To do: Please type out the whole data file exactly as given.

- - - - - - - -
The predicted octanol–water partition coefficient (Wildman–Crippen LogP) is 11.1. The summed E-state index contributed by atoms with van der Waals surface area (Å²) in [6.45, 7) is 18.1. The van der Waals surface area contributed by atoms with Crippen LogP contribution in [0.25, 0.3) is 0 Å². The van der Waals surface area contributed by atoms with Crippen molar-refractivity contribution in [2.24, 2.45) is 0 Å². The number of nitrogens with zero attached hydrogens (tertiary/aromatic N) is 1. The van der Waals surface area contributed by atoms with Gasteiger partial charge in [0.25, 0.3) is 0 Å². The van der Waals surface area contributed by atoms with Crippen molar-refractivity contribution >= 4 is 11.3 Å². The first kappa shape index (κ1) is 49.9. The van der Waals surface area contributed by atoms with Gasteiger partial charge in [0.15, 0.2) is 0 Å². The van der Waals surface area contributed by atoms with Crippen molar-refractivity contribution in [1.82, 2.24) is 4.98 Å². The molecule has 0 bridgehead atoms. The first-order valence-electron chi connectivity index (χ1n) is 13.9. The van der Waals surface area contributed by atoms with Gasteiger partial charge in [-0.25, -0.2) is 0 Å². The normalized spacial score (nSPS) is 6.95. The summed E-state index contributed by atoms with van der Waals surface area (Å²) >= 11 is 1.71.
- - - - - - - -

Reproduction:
The predicted octanol–water partition coefficient (Wildman–Crippen LogP) is 11.1. The summed E-state index contributed by atoms with van der Waals surface area (Å²) in [6.45, 7) is 18.1. The van der Waals surface area contributed by atoms with Crippen LogP contribution in [0.25, 0.3) is 0 Å². The van der Waals surface area contributed by atoms with Crippen molar-refractivity contribution in [2.24, 2.45) is 0 Å². The number of nitrogens with zero attached hydrogens (tertiary/aromatic N) is 1. The van der Waals surface area contributed by atoms with Gasteiger partial charge in [0.25, 0.3) is 0 Å². The van der Waals surface area contributed by atoms with Crippen molar-refractivity contribution >= 4 is 11.3 Å². The first kappa shape index (κ1) is 49.9. The van der Waals surface area contributed by atoms with Gasteiger partial charge in [0.15, 0.2) is 0 Å². The van der Waals surface area contributed by atoms with Crippen molar-refractivity contribution in [1.82, 2.24) is 4.98 Å². The molecule has 0 bridgehead atoms. The first-order valence-electron chi connectivity index (χ1n) is 13.9. The van der Waals surface area contributed by atoms with Gasteiger partial charge in [-0.25, -0.2) is 0 Å². The normalized spacial score (nSPS) is 6.95. The summed E-state index contributed by atoms with van der Waals surface area (Å²) >= 11 is 1.71.